12 Weeks Complete!!!

  • I posted half-way through my first 12-Week Challenge a while back. I'd like to thank everyone for the words of encouragement.

    When I first started my challenge I was 358lbs. My goal was to lose 30 pounds in 12 weeks. I had no idea how much I would lose. I was so out of shape, so dramatically unhealthy. I didn't think I would be able to walk up a flight of stairs let alone lose 30 pounds.

    I finished my 1st 12-Week Challenge on Sunday, July 10th 2011. My final weigh in came in at 298 pounds. That is 60lbs lost.

    I feel amazing compared to before. I am finally playing basketball again, slowly, but sooner or later I should be back into a competitive shape.

    I didn't follow the rules of photographing myself. I will have better photos taken for my next round. However, please see my before and afters from my 1st 12-Week Challenge below.

    Thanks again to everyone who hit me up with words of support. I'm starting Round 2 today. I'm shooting for another 40lbs.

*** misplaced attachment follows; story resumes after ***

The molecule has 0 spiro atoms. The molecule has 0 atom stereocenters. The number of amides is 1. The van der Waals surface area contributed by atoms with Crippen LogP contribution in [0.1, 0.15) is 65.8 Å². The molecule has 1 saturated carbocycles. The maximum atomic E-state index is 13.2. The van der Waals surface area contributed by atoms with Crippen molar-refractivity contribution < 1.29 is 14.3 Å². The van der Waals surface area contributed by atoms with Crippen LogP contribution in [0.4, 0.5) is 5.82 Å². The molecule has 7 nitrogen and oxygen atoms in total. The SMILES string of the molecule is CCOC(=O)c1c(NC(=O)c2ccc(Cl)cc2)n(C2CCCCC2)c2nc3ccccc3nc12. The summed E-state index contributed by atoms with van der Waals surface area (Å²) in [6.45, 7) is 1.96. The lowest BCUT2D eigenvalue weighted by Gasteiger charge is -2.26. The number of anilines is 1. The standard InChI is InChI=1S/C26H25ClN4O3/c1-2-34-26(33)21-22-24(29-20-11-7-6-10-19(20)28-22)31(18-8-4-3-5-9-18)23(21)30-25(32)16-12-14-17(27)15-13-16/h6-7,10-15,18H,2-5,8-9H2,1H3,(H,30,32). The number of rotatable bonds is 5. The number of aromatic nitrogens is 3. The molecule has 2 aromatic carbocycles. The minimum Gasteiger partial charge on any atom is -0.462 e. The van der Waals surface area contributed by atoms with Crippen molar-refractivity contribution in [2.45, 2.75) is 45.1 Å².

— David


  • Dude, that is AWESOME!!!  Take a couple of weeks active rest, then get challenge 2 started!!!  Again, GREAT JOB!!!


    PS>. I think I may have replied to another thread that you posted it.  I STRONGLY, STRONGLY suggest taking at least 1 week active rest, if  not 2!!  If you are doing BFL properly, your body REALLY needs some rest..   Seriously. You've made great strides.  I think you'll be surprised how much you continue to lose during the active rest period and you'll be ready to go in a couple of weeks!   Play more bball, do low impact workouts etc etc, but get the rest!!  PLEASE..


  • Bloody great effort mate.... keep punching cause you look great NOW

    I went out walking through the city center, it happened just the other day. Sometimes Sydney Harbor in the winter, blows a little luck my way.

  • Hey dburg30. Thanks for the feedback. Do you have any good information on active rest? I know that continuing to eat properly will be a part of that 2 week period. I'd like to get more of your feedback...

    My friend wants me to start doing circuits with him. This could be a cool chance to do 2 weeks with him and see where my level of fitness is. The circuit training he does is not part of my BFL training, however, it is a great mix of cardio and calisthenics (sprints, suicide sprints, inch-worms, squat jumps, burpees, push-ups and so-forth). I would like to remain active with out doing any harm to myself. I don't want to burn out, however, I would like to continue to loose weight and get into shape so I can play in a Men's Rec BBall league by this winter.

    If you don't mind answering a few questions for me for my own personal knowledge. What is the 2 week rest period for? What low impact exercises do you suggest?